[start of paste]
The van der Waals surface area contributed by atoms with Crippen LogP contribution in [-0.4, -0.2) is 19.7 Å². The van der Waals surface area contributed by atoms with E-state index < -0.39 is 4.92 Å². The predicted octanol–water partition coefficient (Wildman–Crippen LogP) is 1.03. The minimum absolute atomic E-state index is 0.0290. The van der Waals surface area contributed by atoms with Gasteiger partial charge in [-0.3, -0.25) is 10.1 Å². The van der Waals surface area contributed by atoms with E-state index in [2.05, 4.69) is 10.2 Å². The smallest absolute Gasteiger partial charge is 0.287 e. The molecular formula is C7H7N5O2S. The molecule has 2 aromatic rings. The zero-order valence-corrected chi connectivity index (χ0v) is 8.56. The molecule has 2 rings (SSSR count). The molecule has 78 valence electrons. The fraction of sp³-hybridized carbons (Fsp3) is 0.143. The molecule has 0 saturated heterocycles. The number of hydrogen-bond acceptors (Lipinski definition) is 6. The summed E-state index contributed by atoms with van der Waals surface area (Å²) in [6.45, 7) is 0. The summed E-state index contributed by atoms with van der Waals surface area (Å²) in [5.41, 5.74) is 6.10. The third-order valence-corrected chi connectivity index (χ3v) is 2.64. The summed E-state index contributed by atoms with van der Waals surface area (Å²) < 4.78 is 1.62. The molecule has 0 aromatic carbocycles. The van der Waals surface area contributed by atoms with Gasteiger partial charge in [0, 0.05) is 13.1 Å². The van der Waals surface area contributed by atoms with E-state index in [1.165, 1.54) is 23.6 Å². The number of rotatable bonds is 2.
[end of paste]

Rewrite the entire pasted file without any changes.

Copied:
The van der Waals surface area contributed by atoms with Crippen LogP contribution in [-0.4, -0.2) is 19.7 Å². The van der Waals surface area contributed by atoms with E-state index < -0.39 is 4.92 Å². The predicted octanol–water partition coefficient (Wildman–Crippen LogP) is 1.03. The minimum absolute atomic E-state index is 0.0290. The van der Waals surface area contributed by atoms with Gasteiger partial charge in [-0.3, -0.25) is 10.1 Å². The van der Waals surface area contributed by atoms with E-state index in [2.05, 4.69) is 10.2 Å². The smallest absolute Gasteiger partial charge is 0.287 e. The molecular formula is C7H7N5O2S. The molecule has 2 aromatic rings. The zero-order valence-corrected chi connectivity index (χ0v) is 8.56. The molecule has 2 rings (SSSR count). The molecule has 78 valence electrons. The fraction of sp³-hybridized carbons (Fsp3) is 0.143. The molecule has 0 saturated heterocycles. The number of hydrogen-bond acceptors (Lipinski definition) is 6. The summed E-state index contributed by atoms with van der Waals surface area (Å²) in [6.45, 7) is 0. The summed E-state index contributed by atoms with van der Waals surface area (Å²) in [5.41, 5.74) is 6.10. The third-order valence-corrected chi connectivity index (χ3v) is 2.64. The summed E-state index contributed by atoms with van der Waals surface area (Å²) < 4.78 is 1.62. The molecule has 0 aromatic carbocycles. The van der Waals surface area contributed by atoms with Gasteiger partial charge in [0, 0.05) is 13.1 Å². The van der Waals surface area contributed by atoms with E-state index in [1.165, 1.54) is 23.6 Å². The number of rotatable bonds is 2.